Gov. Mike Dunleavy this week put the chairman of Alaska’s oil and gas oversight body on administrative leave with pay, after a hearing officer rejected some complaints against Hollis French but said it’s up to Dunleavy to determine if the former state senator should be removed over a potential “security breach” involving a top-secret well.
Tim Petumenos, a private attorney who oversaw a three-day hearing against French last week, also found that French was chronically absent from the office, causing a “reallocation of work” to others and affecting office morale, according to Petumenos’ findings released Tuesday.
But Petumenos added that the work of the Alaska Oil and Gas Conservation Commission was not “delayed or affected in any material way." French did a substantial amount of work outside the office and was not given a chance to change his behavior because no one in the office “seriously” informed him of their concerns, Petumenos said.
The hearing, and Petumenos’ 19-page report, was sparked by an unusual Jan. 17 letter from the governor charging French with five missteps, including typically coming to the office just four hours daily. The two-page complaint stemmed from concerns by French’s fellow commissioners, Cathy Foerster and Dan Seamount.
French, an attorney and former Democratic state senator, was appointed by former Gov. Bill Walker in 2016. He earns $145,000 annually.
If Dunleavy finds “cause” to remove French, a step required by state law, he can quickly overhaul the independent, quasi-judiciary body, appointing two of its three commissioners.
[Earlier coverage: Governor moves to fire chair of Alaska oil and gas regulatory commission]
Foerster, who documented French’s absences over several months, said she’s leaving the board this month after 14 years. (The current term for Seamount, a commissioner for nearly two decades, ends in 2023.)
French on Wednesday told a reporter he finished commission-related tasks he needed to complete, and did so quickly. French said he spent limited time at the commission’s Anchorage offices — choosing to work elsewhere — because he felt uncomfortable there, like he was being “spied on.”
“It turns out I was right,” he said, referring to Foerster’s tracking of his time.
Foerster and Seamount did not respond to requests for comment on Thursday. Both testified against French during the hearing in Anchorage.
The commission, among other actions, issues drilling permits to oil and gas companies, and enforces rules designed to prevent waste and accidents.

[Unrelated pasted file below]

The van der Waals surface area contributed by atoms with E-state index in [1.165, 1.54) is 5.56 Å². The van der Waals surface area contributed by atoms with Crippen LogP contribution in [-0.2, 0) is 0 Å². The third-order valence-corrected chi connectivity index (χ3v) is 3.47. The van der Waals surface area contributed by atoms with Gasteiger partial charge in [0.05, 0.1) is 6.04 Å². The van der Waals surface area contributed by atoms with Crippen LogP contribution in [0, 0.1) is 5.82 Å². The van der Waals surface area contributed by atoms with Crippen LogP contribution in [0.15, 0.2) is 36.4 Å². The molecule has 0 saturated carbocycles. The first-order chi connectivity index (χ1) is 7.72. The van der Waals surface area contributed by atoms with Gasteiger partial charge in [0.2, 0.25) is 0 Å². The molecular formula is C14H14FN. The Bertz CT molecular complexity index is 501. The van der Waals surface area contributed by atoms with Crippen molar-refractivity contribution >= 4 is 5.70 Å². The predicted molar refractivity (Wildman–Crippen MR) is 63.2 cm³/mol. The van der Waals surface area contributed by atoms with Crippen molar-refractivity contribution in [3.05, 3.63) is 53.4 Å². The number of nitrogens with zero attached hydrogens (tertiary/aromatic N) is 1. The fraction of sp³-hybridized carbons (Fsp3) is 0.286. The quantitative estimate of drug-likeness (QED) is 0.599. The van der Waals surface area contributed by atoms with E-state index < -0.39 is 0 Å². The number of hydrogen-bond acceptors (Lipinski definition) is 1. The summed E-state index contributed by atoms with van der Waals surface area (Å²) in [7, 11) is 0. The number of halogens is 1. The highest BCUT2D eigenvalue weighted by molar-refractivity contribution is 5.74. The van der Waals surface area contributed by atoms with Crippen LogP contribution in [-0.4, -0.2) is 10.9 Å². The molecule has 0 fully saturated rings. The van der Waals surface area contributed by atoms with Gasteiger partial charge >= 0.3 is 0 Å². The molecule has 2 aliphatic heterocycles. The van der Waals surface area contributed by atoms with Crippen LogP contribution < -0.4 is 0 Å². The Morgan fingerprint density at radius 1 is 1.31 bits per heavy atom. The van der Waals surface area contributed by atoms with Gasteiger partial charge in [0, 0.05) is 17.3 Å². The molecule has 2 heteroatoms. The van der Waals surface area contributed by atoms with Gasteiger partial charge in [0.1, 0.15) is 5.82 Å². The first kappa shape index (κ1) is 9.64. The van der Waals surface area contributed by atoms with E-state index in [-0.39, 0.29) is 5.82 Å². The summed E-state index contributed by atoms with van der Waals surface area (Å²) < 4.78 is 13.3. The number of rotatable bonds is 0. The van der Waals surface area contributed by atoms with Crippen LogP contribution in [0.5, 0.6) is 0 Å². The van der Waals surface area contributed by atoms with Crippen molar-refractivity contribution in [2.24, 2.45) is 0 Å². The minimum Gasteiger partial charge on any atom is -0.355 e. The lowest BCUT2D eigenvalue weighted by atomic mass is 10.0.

A letter from the governor to French on Wednesday said he was “immediately” being placed on administrative leave and must hand over his key card. Dunleavy is considering details of the case and French’s “continued employment," the letter said.
“I’d say it’s a bad sign, but they didn’t can me,” French said. “And I need to be ready to come to work in case they need me.”
The governor also charged French with “security breaches," listing a single example.
In the hearing, French said he gave the Anchorage Daily News information for a story in 2017 about security measures surrounding the confidential data, as well as the whereabouts of that data, from the lone well drilled in the Arctic National Wildlife Refuge in the mid-1980s, known as KIC-1 well.
Foerster had also shared that information with the Daily News, but pointed out last week she is not under investigation.
French had argued during the hearing that he did not reveal details of the data itself, and therefore met the requirements of a 1992 settlement between the state and oil companies. French said it was not a violation to disclose the data’s location or discuss security around it.
Petumenos, who agreed to serve as hearing officer at Dunleavy’s request, found that it’s up to the governor to determine whether French’s disclosures constitute "a material cause for removal.”
French said Wednesday he did not know why Foerster and Seamount want him removed.
But French said the disagreement started in 2017 when he met with then-Attorney General Jahna Lindemuth, presenting his views that the commission should expand its jurisdiction to further stop waste. The agency had determined it did not have enforcement authority over natural gas leaking from a Hilcorp line that fueled operations at a Cook Inlet platform.
In the governor’s complaint, Dunleavy also charged French with “browbeating” fellow commissioners and “publicly undermining” the commission.
Petumenos found no “substantial evidence” to support “removal for cause” due to those concerns.
Petumenos wrote that the concerns were related to the “good faith” disagreement French had with Foerster and Seamount over the agency’s jurisdiction. French clearly communicated that his view was not the commission’s view, Petumenos said, citing evidence in the case.
There is “insufficient evidence” showing that French was “unprofessional, rude or bullying," Petumenos wrote.
With state law designed to protect the independence of commissioners, there isn’t enough evidence to remove French simply because he “ardently” pursued his “minority” views, Petumenos wrote.
Doing so could set a “dangerous precedent" for such an independent body, he wrote.
“This governor, and future governors, should be free to hear from commissioners, even minority view commissioners, without the fear that the commissioner could be removed for bringing issues to the governor or attorney general’s attention,” Petumenos wrote.
“The entire point (of state law) is to ensure that removal for cause does not come about as a consequence of policy disagreements or points of view, but for elements of misconduct unrelated to the merits of any issue before the AOGCC,” he wrote.